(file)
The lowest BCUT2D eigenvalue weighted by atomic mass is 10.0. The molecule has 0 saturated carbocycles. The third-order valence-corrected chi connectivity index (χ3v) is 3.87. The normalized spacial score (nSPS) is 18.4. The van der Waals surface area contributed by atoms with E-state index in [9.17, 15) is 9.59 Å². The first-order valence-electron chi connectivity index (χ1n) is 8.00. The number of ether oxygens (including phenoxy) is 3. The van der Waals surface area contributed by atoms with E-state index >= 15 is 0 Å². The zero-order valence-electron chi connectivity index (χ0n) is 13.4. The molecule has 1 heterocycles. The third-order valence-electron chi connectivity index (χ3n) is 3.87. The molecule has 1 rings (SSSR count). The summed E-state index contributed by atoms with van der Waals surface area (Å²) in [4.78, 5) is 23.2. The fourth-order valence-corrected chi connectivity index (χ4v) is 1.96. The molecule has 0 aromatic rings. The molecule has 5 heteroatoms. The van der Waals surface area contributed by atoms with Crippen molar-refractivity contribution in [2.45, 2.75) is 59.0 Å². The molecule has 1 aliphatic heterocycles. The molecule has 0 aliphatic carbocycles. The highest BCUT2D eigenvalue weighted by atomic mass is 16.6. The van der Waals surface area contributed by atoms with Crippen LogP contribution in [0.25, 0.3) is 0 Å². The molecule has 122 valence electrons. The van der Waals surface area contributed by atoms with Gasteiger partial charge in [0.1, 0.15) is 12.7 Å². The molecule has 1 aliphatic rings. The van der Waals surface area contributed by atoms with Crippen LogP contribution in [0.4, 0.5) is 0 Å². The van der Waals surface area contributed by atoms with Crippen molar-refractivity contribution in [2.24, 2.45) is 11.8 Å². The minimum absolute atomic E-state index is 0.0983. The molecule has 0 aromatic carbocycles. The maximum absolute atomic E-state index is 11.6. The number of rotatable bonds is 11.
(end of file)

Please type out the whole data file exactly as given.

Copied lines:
The lowest BCUT2D eigenvalue weighted by atomic mass is 10.0. The molecule has 0 saturated carbocycles. The third-order valence-corrected chi connectivity index (χ3v) is 3.87. The normalized spacial score (nSPS) is 18.4. The van der Waals surface area contributed by atoms with E-state index in [9.17, 15) is 9.59 Å². The first-order valence-electron chi connectivity index (χ1n) is 8.00. The number of ether oxygens (including phenoxy) is 3. The van der Waals surface area contributed by atoms with E-state index >= 15 is 0 Å². The zero-order valence-electron chi connectivity index (χ0n) is 13.4. The molecule has 1 heterocycles. The third-order valence-electron chi connectivity index (χ3n) is 3.87. The molecule has 1 rings (SSSR count). The summed E-state index contributed by atoms with van der Waals surface area (Å²) in [4.78, 5) is 23.2. The fourth-order valence-corrected chi connectivity index (χ4v) is 1.96. The molecule has 0 aromatic rings. The molecule has 5 heteroatoms. The van der Waals surface area contributed by atoms with Crippen molar-refractivity contribution in [2.45, 2.75) is 59.0 Å². The molecule has 1 aliphatic heterocycles. The molecule has 0 aliphatic carbocycles. The highest BCUT2D eigenvalue weighted by atomic mass is 16.6. The van der Waals surface area contributed by atoms with Crippen LogP contribution in [0.25, 0.3) is 0 Å². The molecule has 122 valence electrons. The van der Waals surface area contributed by atoms with Gasteiger partial charge in [0.1, 0.15) is 12.7 Å². The molecule has 1 aliphatic rings. The van der Waals surface area contributed by atoms with Crippen LogP contribution in [0.4, 0.5) is 0 Å². The van der Waals surface area contributed by atoms with Crippen molar-refractivity contribution in [2.24, 2.45) is 11.8 Å². The minimum absolute atomic E-state index is 0.0983. The molecule has 0 aromatic carbocycles. The maximum absolute atomic E-state index is 11.6. The number of rotatable bonds is 11.